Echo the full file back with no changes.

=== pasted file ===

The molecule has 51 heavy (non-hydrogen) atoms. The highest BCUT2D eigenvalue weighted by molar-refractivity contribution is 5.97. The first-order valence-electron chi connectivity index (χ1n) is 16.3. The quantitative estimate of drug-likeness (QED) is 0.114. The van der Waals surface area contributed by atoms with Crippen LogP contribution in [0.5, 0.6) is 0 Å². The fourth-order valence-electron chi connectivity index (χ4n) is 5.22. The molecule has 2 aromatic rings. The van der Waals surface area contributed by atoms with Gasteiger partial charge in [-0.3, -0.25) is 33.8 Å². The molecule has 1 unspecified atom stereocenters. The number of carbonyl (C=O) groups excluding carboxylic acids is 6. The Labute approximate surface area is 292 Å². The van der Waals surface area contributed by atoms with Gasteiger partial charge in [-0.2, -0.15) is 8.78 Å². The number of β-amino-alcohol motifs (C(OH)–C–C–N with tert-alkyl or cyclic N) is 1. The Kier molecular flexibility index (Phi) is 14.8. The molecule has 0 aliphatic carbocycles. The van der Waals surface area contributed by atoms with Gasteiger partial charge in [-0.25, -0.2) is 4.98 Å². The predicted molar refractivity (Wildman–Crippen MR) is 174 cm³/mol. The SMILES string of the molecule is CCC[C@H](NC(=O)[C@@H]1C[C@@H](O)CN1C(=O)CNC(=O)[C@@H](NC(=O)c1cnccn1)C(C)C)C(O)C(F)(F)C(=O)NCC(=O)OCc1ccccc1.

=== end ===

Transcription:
The molecule has 51 heavy (non-hydrogen) atoms. The highest BCUT2D eigenvalue weighted by molar-refractivity contribution is 5.97. The first-order valence-electron chi connectivity index (χ1n) is 16.3. The quantitative estimate of drug-likeness (QED) is 0.114. The van der Waals surface area contributed by atoms with Crippen LogP contribution in [0.5, 0.6) is 0 Å². The fourth-order valence-electron chi connectivity index (χ4n) is 5.22. The molecule has 2 aromatic rings. The van der Waals surface area contributed by atoms with Gasteiger partial charge in [-0.3, -0.25) is 33.8 Å². The molecule has 1 unspecified atom stereocenters. The number of carbonyl (C=O) groups excluding carboxylic acids is 6. The Labute approximate surface area is 292 Å². The van der Waals surface area contributed by atoms with Gasteiger partial charge in [-0.2, -0.15) is 8.78 Å². The number of β-amino-alcohol motifs (C(OH)–C–C–N with tert-alkyl or cyclic N) is 1. The Kier molecular flexibility index (Phi) is 14.8. The molecule has 0 aliphatic carbocycles. The van der Waals surface area contributed by atoms with Gasteiger partial charge in [-0.25, -0.2) is 4.98 Å². The predicted molar refractivity (Wildman–Crippen MR) is 174 cm³/mol. The SMILES string of the molecule is CCC[C@H](NC(=O)[C@@H]1C[C@@H](O)CN1C(=O)CNC(=O)[C@@H](NC(=O)c1cnccn1)C(C)C)C(O)C(F)(F)C(=O)NCC(=O)OCc1ccccc1.